By 2000, Alexander reports “prison admissions from drug offenses reached a level for African Americans more than 26 times the level in 1983.

     Clinton can’t be blamed exclusively for the onerous Crime Bill. The bill was approved by Congress with support of nearly two-thirds of the Congressional Black Caucus. Remember, at the time crime was rampant in urban communities and the bill’s supporters believed it was “imperfect but necessary.”

     Now, both Clintons have renounced the bill and expressed regrets for its passage. Bill says that he “overshot the mark” with his crime policies, and Hillary is running on a platform to overturn much of her husband’s Crime Bill. There are a few more of Bill’s policy reforms Hillary should consider overturning. The Clinton Administration:

     •Eliminated Pell grants for prisoners seeking higher education,

     •Supported laws denying federal financial aid to students with drug convictions,

     •Signed legislation imposing a life-time ban on welfare and food stamps for anyone convicted of a felony drug offense. and

     •Introduced the “one strike and you’re out” initiative that made it easier for public-housing agencies to deny shelter to anyone with an sort of criminal history. Under the policy, a whole family can be evicted from public housing because one member commits even a minor offense.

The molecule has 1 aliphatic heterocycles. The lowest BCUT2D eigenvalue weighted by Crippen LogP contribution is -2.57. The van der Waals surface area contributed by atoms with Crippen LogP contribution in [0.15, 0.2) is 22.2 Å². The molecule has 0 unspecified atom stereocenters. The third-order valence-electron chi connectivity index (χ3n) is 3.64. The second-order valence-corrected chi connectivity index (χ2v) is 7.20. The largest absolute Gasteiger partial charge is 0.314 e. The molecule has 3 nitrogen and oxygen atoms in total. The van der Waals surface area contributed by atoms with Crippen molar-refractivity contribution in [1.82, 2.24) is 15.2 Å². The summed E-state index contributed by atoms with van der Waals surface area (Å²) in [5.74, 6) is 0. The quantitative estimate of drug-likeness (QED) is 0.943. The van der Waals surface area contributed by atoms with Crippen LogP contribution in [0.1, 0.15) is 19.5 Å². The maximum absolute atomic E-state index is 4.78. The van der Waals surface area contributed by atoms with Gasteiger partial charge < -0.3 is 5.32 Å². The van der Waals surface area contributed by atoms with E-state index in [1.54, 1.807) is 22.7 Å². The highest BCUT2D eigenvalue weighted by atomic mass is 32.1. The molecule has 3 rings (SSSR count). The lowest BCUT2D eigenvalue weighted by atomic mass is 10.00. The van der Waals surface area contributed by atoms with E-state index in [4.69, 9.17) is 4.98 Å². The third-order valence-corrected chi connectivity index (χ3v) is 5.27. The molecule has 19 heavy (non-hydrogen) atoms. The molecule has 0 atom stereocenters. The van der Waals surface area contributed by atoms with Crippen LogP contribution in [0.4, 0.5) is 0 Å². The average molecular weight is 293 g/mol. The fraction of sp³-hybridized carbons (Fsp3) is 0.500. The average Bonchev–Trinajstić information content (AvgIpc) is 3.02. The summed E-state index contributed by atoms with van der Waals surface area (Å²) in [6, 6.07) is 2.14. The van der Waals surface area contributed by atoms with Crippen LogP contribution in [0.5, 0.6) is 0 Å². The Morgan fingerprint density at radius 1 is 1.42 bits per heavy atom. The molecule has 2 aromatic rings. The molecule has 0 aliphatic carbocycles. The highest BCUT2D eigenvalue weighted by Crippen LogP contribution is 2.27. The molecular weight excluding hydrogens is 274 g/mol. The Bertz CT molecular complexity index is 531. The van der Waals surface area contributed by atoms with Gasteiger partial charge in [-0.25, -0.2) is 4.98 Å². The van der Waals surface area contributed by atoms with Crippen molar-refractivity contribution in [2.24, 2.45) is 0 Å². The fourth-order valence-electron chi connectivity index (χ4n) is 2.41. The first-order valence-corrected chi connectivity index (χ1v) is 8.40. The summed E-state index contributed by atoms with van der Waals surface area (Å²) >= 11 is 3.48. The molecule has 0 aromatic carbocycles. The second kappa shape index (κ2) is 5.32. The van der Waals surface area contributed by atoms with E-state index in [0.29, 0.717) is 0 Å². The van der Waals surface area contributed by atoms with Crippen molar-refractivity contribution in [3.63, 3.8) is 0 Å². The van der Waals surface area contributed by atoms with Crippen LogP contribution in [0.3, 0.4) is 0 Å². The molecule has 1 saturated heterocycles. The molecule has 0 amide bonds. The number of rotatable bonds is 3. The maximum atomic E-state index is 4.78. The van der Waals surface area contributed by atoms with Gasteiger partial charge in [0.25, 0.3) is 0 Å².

Declaring “the end of welfare as we know it,” Bill Clinton dismantled the federal welfare system known as Aid to Families With Dependent Children. Too that point, the system had served as a safety net for the nation’s poorest citizens. Instead, Bill replaced the program with a block grant program to states, imposed a five-year lifetime limit on welfare assistance, added work requirements, and slashed overall public welfare funding by $54 billion. 

     By 1996, the penal budget was twice the amount that had been allocated to food stamps, wrote Alexander. During Clinton’s tenure, funding for public housing was slashed by $17 billion (a reduction of 61%), while funding for corrections was boosted by $19 billion (an increase of 171%). According to sociologist Loic Wacquant “effectively making the construction of prisons the nation’s main housing program for the urban poor.”

Is Bill’s Legacy Hillary’s?

     It’s hard decided how much blame or credit Hillary Clinton deserves for her husband’s policy legacy. In fact, it’s hard to decide how much blame or credit to give Bill for the products of his administration.